In the script chart above, I have drawn examples of a number of letters. This chart, I believe, allows even the untrained eye to see evolutionary changes that permit paleographers to date scripts typologically. The top line, from right to left, presents characters in Old Hebrew script of c. 700 B.C.E.: ’alep, he, kap, lamed, mem, sade and qop. The bottom line, again from right to left, presents the same characters in the paleo-Hebrew script of the late first century B.C.E. (in the shaded area are the modern Hebrew equivalents and English transcriptions). The Old Hebrew letters are drawn from the Siloam tunnel inscription; the paleo-Hebrew letters are drawn from the manuscript 11QLev (the Leviticus manuscript from Cave 11 at Qumran).

The ’alep at Siloam is drawn with a long vertical and three horizontal strokes, two on the right of the vertical, one on the left, a familiar cursive and lapidary pre-Exilic form. The ’alep of the late paleo-Hebrew scripts is made with a short vertical and two horizontal strokes, the upper one breaking through to the left of the vertical. In the latest of the paleo-Hebrew manuscripts, 11QpaleoLev, the top horizontal is written first, and the vertical breaks through only slightly, if at all, above the horizontal.

In the case of kap, Siloam preserves the archaic form derived from the trident: a horizontal v against the sloping vertical. The paleo-Hebrew scripts have a late form in which the top horizontal of the v has migrated out to the end of the lower horizontal.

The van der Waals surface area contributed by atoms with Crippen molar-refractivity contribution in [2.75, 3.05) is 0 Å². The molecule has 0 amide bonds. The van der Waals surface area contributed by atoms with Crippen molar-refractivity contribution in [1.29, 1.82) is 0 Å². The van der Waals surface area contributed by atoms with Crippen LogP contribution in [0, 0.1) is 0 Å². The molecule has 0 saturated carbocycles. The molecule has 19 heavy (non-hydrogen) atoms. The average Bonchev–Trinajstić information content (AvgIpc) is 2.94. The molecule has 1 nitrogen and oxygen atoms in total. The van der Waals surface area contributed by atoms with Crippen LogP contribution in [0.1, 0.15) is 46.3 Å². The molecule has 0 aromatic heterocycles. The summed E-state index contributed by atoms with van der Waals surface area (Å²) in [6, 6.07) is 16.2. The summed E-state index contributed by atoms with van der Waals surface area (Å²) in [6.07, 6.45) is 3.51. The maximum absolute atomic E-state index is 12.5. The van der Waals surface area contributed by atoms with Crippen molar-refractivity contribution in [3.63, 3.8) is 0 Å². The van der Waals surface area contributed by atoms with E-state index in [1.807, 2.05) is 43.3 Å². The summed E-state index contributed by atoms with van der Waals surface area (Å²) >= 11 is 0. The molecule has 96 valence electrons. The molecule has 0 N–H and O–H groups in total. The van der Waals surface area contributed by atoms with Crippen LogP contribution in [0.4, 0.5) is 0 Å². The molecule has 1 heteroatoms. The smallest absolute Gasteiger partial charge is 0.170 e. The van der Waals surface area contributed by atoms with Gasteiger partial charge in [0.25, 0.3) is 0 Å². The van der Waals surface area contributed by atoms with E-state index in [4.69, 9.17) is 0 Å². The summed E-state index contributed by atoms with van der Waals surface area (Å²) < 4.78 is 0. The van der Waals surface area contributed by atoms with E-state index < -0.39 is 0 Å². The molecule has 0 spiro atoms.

Lamed in the Siloam text has the archaic loop at the bottom. The paleo-Hebrew scripts preserve the L-form lamed that appeared first in sixth-century B.C.E. scripts.

The mem’s of Siloam and of the paleo-Hebrew scripts could not be more different in how they are made (and look). How letters are made drives typological change. If the manner in which a letter is penned changes, it signals a change in form. The Siloam form is made with two ticks, the second reaching the top of the vertical. The right side of each tick approaches the horizontal in direction. The form is well known in pre-Exilic scripts. The late paleo-Hebrew mem is written with a zig-zag horizontal, the pen not being lifted.

S|ade in the Siloam text is inscribed with broad, free strokes; the lower horizontal breaks through the line down to the left from the first horizontal so that the right side of the sade looks like the Siloam zayin. Nothing of this sort is found in paleo-Hebrew, which has no breakthrough and which is relatively narrow.

Qop at Siloam is made with a looping top in eighth-century B.C.E. style. In the paleo-Hebrew of the Hellenistic and Roman periods, the loop is gone, and another form, influenced perhaps by Aramaic writing styles, has replaced it with an open top.